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Five Reasons to Study Politics at University 

10th June 2019

Politics, in its broadest sense, is the activity through which people make and amend the general rules under which they live.

It’s exciting to study because people disagree – sometimes fiercely and violently – about what these rules should be. Who should get what? Who should have power in society? How, indeed, should these powerful people make the decisions which affect the rest of us?

If this sounds interesting to you, then you may be suited to studying Politics at university. Here are five reasons students choose Politics.   

I voted badges


Donald Trump and Vladamir Putin Russian Dolls.

Studying Politics is exciting because it stubbornly refuses to standstill.

Indeed, we appear to be living in a world where the pace of change has increased – where ideas and institutions which were familiar are quickly disappearing, and new social movements are growing.

Just look at the shock victory of President Trump in America, Britain’s vote to leave the European Union, and the quick ascent of President Macron in France, to name but a few tumultuous political events.

But while they have left many citizens of the world confused, students of Politics can better understand the trends and ideas which lead them to come about.

Did you know, for example, that while Donald Trump is new on the political scene, an American President in the 1980s won on the platform to ‘Make America Great Again’ – Ronald Reagan.  


In the past decade we have seen the growth of a whole range of groups looking to bring about social change.

For example, we’ve seen an upsurge in ethnic nationalism, the growth of feminism, the rise of civil rights groups like ‘Black Lives Matter’, and a bump in environmental ‘green’ movements.

Being a student of Politics doesn’t just mean learning about existing structures and institutions – for some students it gives them the knowledge and motivation to try to change society in ways they see as beneficial.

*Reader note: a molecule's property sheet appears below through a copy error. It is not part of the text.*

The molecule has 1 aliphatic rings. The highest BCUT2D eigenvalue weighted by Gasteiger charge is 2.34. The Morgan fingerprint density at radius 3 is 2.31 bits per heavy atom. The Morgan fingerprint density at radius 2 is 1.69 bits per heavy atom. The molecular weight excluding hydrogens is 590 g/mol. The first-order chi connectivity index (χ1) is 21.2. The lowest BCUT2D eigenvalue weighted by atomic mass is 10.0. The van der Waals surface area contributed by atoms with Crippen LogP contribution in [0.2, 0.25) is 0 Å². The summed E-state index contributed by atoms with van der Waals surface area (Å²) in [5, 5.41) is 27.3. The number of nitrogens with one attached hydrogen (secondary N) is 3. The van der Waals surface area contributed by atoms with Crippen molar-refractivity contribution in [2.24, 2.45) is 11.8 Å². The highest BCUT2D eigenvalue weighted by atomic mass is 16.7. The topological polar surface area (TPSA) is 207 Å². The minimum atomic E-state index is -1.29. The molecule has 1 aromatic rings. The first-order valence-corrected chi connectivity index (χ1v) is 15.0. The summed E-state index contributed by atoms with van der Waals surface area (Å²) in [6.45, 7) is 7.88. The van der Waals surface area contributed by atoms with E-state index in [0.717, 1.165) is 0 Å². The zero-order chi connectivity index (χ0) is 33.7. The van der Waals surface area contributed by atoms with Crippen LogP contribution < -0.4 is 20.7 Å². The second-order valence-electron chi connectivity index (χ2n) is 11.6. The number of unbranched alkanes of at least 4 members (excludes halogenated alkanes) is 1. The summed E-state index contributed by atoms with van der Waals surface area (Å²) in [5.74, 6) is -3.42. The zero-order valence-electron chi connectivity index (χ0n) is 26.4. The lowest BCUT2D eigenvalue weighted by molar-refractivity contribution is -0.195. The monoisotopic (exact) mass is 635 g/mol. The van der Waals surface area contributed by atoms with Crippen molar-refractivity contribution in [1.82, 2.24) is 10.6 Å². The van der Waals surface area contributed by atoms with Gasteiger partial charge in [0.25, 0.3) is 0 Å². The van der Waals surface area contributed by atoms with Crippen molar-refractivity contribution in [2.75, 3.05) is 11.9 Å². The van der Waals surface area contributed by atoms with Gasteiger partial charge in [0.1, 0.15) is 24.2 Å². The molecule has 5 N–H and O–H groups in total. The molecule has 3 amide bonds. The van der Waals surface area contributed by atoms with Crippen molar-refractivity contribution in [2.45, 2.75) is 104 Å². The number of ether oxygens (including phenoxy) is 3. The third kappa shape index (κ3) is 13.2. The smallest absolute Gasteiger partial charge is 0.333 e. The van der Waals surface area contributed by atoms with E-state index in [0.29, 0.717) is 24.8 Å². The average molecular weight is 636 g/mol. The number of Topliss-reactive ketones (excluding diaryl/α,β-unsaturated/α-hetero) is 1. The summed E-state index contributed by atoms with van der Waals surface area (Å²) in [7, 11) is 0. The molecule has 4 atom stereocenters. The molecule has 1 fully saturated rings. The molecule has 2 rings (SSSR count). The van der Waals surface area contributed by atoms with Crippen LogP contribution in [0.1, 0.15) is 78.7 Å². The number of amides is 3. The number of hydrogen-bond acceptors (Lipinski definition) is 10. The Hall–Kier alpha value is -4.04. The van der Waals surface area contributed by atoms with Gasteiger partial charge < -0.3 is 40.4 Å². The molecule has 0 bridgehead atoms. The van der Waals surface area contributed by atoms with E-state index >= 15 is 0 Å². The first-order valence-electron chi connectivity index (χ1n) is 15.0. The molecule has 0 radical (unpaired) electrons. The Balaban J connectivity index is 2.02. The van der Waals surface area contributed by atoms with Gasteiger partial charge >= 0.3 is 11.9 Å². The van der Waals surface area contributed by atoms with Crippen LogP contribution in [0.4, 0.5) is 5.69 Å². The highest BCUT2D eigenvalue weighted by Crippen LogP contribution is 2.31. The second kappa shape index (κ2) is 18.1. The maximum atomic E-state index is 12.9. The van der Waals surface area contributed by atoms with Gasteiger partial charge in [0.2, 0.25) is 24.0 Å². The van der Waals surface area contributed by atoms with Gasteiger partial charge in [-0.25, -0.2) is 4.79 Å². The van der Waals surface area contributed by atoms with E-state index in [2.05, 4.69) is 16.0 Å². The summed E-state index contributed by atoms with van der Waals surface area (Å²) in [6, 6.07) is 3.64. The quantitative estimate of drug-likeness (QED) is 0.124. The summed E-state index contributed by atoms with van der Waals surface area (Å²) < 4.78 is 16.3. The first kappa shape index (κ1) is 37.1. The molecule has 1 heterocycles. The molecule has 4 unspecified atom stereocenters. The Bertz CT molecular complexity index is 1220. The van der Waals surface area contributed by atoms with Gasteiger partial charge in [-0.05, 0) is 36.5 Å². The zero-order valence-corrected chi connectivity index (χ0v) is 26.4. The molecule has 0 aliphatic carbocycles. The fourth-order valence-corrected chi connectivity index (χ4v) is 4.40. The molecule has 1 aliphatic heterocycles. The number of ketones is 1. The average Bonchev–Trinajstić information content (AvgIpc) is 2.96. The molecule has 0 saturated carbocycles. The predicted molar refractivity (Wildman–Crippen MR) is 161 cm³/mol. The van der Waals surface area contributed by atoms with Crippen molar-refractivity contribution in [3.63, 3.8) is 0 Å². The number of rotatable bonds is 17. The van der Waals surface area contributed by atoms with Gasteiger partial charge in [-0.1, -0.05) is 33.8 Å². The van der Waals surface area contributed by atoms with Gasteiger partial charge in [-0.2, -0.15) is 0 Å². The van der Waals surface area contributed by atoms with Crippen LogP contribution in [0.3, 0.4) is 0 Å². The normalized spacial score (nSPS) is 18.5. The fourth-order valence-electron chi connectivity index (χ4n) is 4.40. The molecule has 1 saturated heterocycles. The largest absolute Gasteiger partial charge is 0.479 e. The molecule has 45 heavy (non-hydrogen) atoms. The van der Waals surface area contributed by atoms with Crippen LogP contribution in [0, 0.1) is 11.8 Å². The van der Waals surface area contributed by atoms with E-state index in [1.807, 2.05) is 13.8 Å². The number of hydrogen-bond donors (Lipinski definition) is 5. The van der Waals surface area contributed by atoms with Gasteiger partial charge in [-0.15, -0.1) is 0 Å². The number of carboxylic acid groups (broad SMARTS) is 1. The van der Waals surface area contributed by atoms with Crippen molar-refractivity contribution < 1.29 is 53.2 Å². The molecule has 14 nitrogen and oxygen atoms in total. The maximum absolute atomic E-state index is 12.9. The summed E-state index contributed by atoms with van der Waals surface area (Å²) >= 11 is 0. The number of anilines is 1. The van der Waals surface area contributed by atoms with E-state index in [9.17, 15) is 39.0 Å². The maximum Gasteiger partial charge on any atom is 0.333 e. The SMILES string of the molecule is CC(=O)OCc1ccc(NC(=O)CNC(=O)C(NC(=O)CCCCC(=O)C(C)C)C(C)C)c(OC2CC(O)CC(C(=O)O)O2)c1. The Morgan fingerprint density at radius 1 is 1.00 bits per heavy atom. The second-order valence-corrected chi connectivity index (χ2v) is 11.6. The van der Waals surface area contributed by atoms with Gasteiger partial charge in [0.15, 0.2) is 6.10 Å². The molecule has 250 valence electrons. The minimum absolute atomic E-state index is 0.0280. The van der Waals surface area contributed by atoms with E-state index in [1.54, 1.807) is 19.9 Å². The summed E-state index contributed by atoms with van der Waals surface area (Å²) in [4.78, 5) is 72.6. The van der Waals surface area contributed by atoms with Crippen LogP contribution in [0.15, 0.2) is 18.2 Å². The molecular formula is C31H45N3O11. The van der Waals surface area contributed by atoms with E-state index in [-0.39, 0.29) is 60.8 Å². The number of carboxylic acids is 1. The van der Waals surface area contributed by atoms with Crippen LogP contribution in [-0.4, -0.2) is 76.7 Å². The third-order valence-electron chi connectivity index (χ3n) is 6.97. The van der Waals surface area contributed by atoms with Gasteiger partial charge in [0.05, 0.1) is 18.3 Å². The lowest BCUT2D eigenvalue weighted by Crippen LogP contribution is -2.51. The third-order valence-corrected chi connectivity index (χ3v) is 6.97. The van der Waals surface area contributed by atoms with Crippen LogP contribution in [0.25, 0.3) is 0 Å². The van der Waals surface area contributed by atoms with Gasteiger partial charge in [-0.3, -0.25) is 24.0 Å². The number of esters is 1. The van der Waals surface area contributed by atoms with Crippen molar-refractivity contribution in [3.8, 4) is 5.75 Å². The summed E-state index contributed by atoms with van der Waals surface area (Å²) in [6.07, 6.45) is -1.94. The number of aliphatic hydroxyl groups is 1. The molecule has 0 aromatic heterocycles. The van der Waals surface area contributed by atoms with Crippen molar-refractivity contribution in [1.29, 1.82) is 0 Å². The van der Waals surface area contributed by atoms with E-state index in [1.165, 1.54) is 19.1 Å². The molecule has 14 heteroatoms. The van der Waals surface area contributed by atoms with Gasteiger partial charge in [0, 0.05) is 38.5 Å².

So along with studying at university, you may be interested in the student activism too.  

Protesters in pink hats


Theresa May giving speech at lecturn

Studying Politics at university can involve a lot of public speaking – whether you’re just answering a couple of questions in class, or joining in with an active debating society.

Being able to masterfully deliver a message, and convince others of your point of view, is an invaluable life skill.

You may choose to put this skill to work by becoming a Politician yourself, learning how to inspire others and provoke social change.

But even if you don’t become a politician, the ability to be articulate and present well is highly valued in business and in the workplace more generally. 


As mentioned above, Politics is exciting because people disagree.

Studying it will give you plenty of practice in putting your point across, and indeed responding and criticising the points made by others.

There is surely an art in debating. If this interests you, you may want to look more into the Oxford Union debating society, which has existed since 1823.

Alongside student debates, it has hosted Presidents and Prime Ministers through the ages. (Students on the Oxbridge International Summer School debate in the chamber too – and you can read more about our trips and activities here).   

Student at Oxford Union for debate


Studying Politics will equip you with lots of transferable skills – including critical thinking, time management, and verbal and written communication.

Once you graduate, this will make you an attractive prospect for employers from a range of different sectors.

Graduates in Politics may go on to work in journalism, marketing, research, finance, communications, or in the charity sector.

Indeed, Politics courses are often set up to be broad – giving students the option of studying modules which are linked to what they want to do post-University. The world is your oyster!

So, if this all sounds interesting to you, what can you do next?

Research a little more into Politics courses offered by the universities you’re interested in. Maybe purchase an introductory book on Politics to have a read through – you’ll soon be able to tell whether this is a subject you’ll want to study.

If you’d like to learn more about the preparatory course the Oxbridge International Summer School offers in Politics, you can click here.